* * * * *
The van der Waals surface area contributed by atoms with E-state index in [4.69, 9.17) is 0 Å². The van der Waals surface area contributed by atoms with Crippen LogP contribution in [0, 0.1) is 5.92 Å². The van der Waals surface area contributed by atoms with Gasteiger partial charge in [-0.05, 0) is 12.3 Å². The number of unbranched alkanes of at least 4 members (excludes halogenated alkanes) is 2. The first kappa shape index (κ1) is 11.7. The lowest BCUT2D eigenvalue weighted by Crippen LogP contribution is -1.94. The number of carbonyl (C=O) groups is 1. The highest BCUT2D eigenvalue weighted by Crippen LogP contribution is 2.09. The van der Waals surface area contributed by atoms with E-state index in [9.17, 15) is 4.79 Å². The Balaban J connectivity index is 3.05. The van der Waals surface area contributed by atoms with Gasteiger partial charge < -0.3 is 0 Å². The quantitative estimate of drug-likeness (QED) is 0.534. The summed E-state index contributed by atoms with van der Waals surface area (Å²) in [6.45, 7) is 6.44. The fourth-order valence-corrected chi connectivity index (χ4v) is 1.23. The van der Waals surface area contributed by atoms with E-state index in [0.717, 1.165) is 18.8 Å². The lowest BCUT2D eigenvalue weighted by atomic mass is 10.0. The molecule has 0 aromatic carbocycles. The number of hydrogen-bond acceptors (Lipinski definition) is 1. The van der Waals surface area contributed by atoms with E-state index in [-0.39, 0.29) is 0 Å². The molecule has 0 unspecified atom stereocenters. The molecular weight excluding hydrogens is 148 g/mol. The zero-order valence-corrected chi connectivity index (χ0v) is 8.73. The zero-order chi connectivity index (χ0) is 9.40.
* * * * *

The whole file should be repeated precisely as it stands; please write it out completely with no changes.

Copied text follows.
The van der Waals surface area contributed by atoms with E-state index in [4.69, 9.17) is 0 Å². The van der Waals surface area contributed by atoms with Crippen LogP contribution in [0, 0.1) is 5.92 Å². The van der Waals surface area contributed by atoms with Gasteiger partial charge in [-0.05, 0) is 12.3 Å². The number of unbranched alkanes of at least 4 members (excludes halogenated alkanes) is 2. The first kappa shape index (κ1) is 11.7. The lowest BCUT2D eigenvalue weighted by Crippen LogP contribution is -1.94. The number of carbonyl (C=O) groups is 1. The highest BCUT2D eigenvalue weighted by Crippen LogP contribution is 2.09. The van der Waals surface area contributed by atoms with E-state index in [9.17, 15) is 4.79 Å². The Balaban J connectivity index is 3.05. The van der Waals surface area contributed by atoms with Gasteiger partial charge < -0.3 is 0 Å². The quantitative estimate of drug-likeness (QED) is 0.534. The summed E-state index contributed by atoms with van der Waals surface area (Å²) in [6.45, 7) is 6.44. The fourth-order valence-corrected chi connectivity index (χ4v) is 1.23. The van der Waals surface area contributed by atoms with E-state index in [0.717, 1.165) is 18.8 Å². The lowest BCUT2D eigenvalue weighted by atomic mass is 10.0. The molecule has 0 aromatic carbocycles. The number of hydrogen-bond acceptors (Lipinski definition) is 1. The van der Waals surface area contributed by atoms with E-state index in [-0.39, 0.29) is 0 Å². The molecule has 0 unspecified atom stereocenters. The molecular weight excluding hydrogens is 148 g/mol. The zero-order valence-corrected chi connectivity index (χ0v) is 8.73. The zero-order chi connectivity index (χ0) is 9.40.